My Dearest,


I hadn’t the heart to take your prize before you reached it. We have a new contract. Meet me on the morrow.





He chuckled. Not only did he lose the bet, but the chalice had been left for him as a reminder that today he was second best. That’s why the guard was sleeping in the first place – he had already failed in his job, having allowed someone else access to the storeroom earlier in the evening. He placed the prize in an empty pouch hanging off his belt and retreated back to the door. There was no point in cleaning up the small vault, as the unconscious guard would have no doubt in his mind as to what had occurred. Perhaps a clean storeroom would mislead the guards, or delay the search by a fragment of a bell, but ultimately, if Pike did not make a hasty departure, it would do him no good.


Closing the inner door behind him, Pike checked on the unconscious guard. Finding no indication that the man was anywhere near consciousness, he proceeded through the small room to the door and pulled it open. He intended to replace the unconscious guard back in his chair, still leaning against the door, but to his surprise, Pike saw two armed guards talking directly in front of him. Their presence was definitely not in the plan and for a moment, Pike froze, trying to formulate a new course of action.


“Good evening, gentlemen.”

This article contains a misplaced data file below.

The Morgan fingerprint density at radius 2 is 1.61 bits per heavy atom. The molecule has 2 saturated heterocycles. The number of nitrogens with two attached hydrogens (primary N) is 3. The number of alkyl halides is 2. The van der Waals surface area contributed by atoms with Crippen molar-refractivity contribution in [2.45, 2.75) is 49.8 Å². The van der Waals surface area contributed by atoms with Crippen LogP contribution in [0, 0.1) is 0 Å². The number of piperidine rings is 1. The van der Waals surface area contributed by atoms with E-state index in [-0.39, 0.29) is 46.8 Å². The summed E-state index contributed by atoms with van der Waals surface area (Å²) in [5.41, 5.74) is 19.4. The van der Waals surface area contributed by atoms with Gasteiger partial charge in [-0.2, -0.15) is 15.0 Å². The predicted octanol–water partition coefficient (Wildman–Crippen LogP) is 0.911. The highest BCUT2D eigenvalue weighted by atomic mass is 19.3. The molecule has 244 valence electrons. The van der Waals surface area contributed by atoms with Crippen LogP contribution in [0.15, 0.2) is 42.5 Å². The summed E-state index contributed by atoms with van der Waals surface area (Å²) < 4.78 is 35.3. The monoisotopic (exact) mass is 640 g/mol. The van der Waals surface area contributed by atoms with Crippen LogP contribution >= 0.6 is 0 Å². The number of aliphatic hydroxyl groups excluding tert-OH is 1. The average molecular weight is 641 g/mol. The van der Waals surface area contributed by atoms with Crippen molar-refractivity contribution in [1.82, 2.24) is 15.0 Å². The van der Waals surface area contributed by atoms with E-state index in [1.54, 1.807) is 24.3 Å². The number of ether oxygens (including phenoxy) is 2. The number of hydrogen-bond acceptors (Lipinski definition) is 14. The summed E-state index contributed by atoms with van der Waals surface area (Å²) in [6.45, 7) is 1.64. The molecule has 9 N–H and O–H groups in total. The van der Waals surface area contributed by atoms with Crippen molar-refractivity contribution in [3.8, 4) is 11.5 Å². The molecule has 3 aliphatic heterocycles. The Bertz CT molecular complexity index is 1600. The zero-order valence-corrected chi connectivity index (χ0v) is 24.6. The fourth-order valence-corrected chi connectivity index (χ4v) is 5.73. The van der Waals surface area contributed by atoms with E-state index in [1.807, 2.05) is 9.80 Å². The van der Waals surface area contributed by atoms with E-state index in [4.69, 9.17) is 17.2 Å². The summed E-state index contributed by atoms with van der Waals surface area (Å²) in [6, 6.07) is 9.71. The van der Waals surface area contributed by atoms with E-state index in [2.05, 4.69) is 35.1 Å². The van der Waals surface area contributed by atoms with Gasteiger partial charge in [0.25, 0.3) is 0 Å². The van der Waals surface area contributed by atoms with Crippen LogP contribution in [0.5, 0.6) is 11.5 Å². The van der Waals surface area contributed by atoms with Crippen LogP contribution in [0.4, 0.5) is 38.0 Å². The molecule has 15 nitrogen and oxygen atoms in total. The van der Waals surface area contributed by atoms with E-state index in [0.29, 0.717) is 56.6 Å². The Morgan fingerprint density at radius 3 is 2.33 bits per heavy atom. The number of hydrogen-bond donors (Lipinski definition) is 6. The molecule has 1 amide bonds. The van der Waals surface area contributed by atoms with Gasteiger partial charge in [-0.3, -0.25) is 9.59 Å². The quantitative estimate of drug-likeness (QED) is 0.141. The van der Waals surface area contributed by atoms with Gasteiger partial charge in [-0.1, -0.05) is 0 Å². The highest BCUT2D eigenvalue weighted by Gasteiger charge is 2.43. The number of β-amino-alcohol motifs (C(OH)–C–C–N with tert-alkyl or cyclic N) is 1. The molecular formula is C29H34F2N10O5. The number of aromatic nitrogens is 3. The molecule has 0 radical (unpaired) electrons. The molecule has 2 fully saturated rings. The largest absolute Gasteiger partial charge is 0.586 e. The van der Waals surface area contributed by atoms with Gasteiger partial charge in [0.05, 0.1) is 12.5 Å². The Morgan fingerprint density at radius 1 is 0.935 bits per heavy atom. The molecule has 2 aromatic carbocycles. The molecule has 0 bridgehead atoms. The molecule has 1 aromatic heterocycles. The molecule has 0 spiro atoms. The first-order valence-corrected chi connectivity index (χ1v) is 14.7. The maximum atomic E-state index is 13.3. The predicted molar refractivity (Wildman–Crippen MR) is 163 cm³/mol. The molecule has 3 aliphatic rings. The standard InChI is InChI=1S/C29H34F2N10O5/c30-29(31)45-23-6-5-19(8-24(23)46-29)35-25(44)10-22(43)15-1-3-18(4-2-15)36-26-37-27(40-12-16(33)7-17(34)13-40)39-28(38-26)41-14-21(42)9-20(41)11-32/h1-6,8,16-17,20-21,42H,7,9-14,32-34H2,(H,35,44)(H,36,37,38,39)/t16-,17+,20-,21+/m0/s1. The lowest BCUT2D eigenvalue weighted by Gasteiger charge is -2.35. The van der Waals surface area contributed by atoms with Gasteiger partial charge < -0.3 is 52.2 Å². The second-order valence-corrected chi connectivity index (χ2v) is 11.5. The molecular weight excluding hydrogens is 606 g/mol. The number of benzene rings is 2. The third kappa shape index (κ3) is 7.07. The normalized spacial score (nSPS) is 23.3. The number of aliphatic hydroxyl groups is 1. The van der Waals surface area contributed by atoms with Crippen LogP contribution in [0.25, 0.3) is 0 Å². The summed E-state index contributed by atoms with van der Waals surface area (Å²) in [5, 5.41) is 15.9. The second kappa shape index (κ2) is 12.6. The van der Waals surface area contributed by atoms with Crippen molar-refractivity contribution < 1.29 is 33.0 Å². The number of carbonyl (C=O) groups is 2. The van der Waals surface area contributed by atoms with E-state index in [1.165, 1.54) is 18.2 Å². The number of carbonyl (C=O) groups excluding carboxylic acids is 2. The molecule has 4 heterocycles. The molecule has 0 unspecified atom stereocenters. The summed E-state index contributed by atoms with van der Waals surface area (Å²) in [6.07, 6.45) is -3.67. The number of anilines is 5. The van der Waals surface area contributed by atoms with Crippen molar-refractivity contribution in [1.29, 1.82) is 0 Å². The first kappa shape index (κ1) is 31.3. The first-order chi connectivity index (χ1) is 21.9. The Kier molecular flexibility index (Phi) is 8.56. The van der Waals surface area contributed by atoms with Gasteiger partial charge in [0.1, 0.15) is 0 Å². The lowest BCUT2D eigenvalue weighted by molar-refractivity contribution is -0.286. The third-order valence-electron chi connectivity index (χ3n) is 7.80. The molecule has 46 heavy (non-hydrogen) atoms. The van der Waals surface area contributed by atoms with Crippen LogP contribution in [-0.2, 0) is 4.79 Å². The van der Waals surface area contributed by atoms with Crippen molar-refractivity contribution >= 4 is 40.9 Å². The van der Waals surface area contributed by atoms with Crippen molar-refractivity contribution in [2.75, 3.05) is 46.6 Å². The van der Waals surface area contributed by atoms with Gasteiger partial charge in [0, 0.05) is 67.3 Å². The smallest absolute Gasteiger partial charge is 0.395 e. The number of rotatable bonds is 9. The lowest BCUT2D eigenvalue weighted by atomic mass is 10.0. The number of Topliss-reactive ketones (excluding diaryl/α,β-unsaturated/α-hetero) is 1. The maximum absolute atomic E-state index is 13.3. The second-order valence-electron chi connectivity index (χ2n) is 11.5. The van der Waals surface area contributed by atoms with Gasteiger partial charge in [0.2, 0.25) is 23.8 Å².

The two soldiers turned to him, confused at first, then suspicious. Pike guessed they might have already been suspicious due to the guard on duty being gone. His sudden exit from the storage chamber clearly did not alleviate their concern.


Pike gave the two men a solid shove and dashed past them for the closest tower, running through the open doorway and rushing up the stairs, taking them two and three at a time. Somewhere behind him he heard the yell “Stop, thief!” and a frenzy of running feet coming after him.


So much for the plan.


Pike took leave of the stairwell on the second floor, charging for the next closest tower. He figured that to formulate a new plan, he had about as much time as it would take to cross the fifty feet between the towers. If there was no activity below, he would go down again, expecting that he could miss the guards before they began their ascent and exit through the Fort’s front door, as he had originally intended. Failing that, he would continue upward, hoping to find an alternate escape route above.


The Fort’s open center was empty, but as Pike reached the next tower, he heard the tolling of a bell in the courtyard, signaling an alarm. He was not going down.